Sunday, May 21, 2006

True-Blue Dave

Matthew Parris in the Times (20/5/06) is arguing that the Conservatives have moved to the right in two policy areas since David Cameron became leader: Europe and Foreign Policy. He identifies Fox, Hague, Osborne and Michael Gove as rightists on these issues and concludes "...we could be just a few years from a Cabinet in which the PM, the Foreign and Defence Secretaries and the Chancellor of the Exchequer are to the right of Margaret Thatcher in their view of Britain's place in the world". I suspect the Conservatives at heart remain pretty right-wing on domestic policy also: the move to the centre is so far mainly all spin and image. We should never forget Cameron's role in drafting the Conservative Manifesto at the last election: a thoroughly nasty right-wing document if ever there was one.

14 Comments:

Blogger Shaun (ed.) said...

We should never forget Cameron's role in drafting the Conservative Manifesto at the last election

He was basically told what to write by Howard and the shadow cabinet, but Labourites love to use this soundbite - a nice example of NuLab spin and exaggeration.

a thoroughly nasty right-wing document if ever there was one

Howard's heavy focusing on immigration wasn't tactically astute, but what's so morally wrong in wanting to control immigration properly. I don't believe in limits on immigration, but the system need radical overhaul in order to sort out the illegal immigration and asylum problems. You may not care about such issues, but poorer Britons do worry. What is Labour's solution?

5:16 pm  
Blogger dreadnought said...

Mr C may be cultivating this fluffy, green, man of the people image but he is truely a wolf in sheep's clothing; who has absolutely no idea of the lives of working people. Today's big idea is about more happiness and less emphasis on creating capital. So when he is PM we can expect a cut in the working week, more bank holidays, an increase in the minimum wage, a reduction in utility prices, less profits for foreign utility companies, funding for the welfare state etc, etc. I don't think so. Cameron is all hot air and would sell his own mother to get the tories back in.

11:30 am  
Blogger Shaun (ed.) said...

Cameron is all hot air and would sell his own mother to get the tories back in

Perhaps, but he can't be any worse than Blair (who's just like his buddies Berlusconi and Clinton). Just heard today that Cherie Blair and Alastair Campbell are auctioning off copies of the Hutton report. So typical isn't it. Released of any blame for Kelly's death and then they sell the verdict docs like they're girl guide cookies.

11:43 am  
Blogger politaholic said...

Manic Minarchist:
The Conservative focus on immigration and race in the 2005 General Election had precious little to do with trying to encourage a rational discussion of these questions. The Tories opted for a “core vote strategy” and highlighted these issues because they thought it would play well in the tabloids and the Mail/Express (with an irresponsible disregard of the consequences for race relations). There was a “nudge and a wink” towards the baser instincts of the Tory lumpen middle-class (“Are You Thinking What We’re Thinking?” Thankfully most voters weren't). Incidentally, I gather from your other post (on Eric Forth) that you are a libertarian. From a libertarian point of view, shouldn’t where someone chooses to live be a matter of individual choice? There are good arguments for – reasonable and humanely enforced – controls on immigration, but are any of these libertarian arguments?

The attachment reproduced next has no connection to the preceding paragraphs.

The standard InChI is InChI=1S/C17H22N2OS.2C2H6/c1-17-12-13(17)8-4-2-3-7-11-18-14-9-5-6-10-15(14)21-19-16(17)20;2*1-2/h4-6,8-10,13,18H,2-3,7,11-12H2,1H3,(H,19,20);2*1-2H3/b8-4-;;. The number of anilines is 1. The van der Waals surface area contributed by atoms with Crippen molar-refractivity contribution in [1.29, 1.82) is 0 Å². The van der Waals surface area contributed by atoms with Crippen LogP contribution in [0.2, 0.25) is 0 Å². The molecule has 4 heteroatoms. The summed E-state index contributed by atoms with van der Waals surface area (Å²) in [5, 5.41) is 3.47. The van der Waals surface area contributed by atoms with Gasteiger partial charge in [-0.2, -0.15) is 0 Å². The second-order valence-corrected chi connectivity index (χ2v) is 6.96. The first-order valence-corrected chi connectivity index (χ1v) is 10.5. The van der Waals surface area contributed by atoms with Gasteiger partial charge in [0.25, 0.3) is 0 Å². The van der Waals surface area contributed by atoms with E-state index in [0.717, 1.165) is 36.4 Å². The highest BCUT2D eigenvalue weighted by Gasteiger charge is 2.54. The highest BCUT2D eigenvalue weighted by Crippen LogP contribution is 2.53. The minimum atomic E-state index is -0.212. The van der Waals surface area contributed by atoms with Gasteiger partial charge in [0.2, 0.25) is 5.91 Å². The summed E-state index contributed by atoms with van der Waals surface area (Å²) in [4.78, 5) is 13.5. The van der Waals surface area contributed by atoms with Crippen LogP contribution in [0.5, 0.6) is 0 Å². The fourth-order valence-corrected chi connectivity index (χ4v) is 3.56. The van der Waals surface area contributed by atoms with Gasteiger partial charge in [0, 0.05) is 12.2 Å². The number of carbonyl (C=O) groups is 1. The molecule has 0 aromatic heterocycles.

8:05 am  
Blogger Shaun (ed.) said...

From a libertarian point of view, shouldn’t where someone chooses to live be a matter of individual choice? There are good arguments for – reasonable and humanely enforced – controls on immigration, but are any of these libertarian arguments?

Well, I speak as a minarchist* rather than a crude libertarian. I believe in the unlimited and free movement of labour and that the state shouldn't pick and choose those who enter the country according to wealth, skills, language or culture. Pragmatically speaking, however, there should be stricter control so as to know who the immigrants are and to keep out criminal or terrorist elements (the government is clearly failing in this regard). This is consistent with the minarchist belief that the state does have a role to play in ensuring law and order and protecting each individual.

Of course this is a different view from what Howard's manifesto espoused (and the general Tory line on immigration)and he was wrong in following Crosby's immigration strategy, but it was petty mudslinging for Labour to have claimed that this was extremist or even racist. Remember, many Labour voters hold such strict views on immigration and asylum(but they refuse to vote for the Tories on economic grounds).

*Minarchism - different from crude libertarianism in that we believe some minimal government is needed to ensure each and every individual's liberty

4:40 pm  
Blogger politaholic said...

Manic Minarchist:

1: What you mean by "minarchism" is what I mean by libertarianism (i.e. minimal statism). I call no-statists "anarchists". I'm sure your libertarianism is not at all "crude" or "vulgar" but is frightfully "sophisticated". You advocate the "unlimited and free movement of labour" and seem to want to exclude only criminals and terrorists. This is not quite my own view but it seems to me to be properly libertarian; but we were talking about the Conservative Party, and, as you concede, this is not the Conservative Party policy on immigration (nor is it likely to be).
2. You seem to concede the substantial point about the Conservative 2005 Election campaign. I'm glad we agree.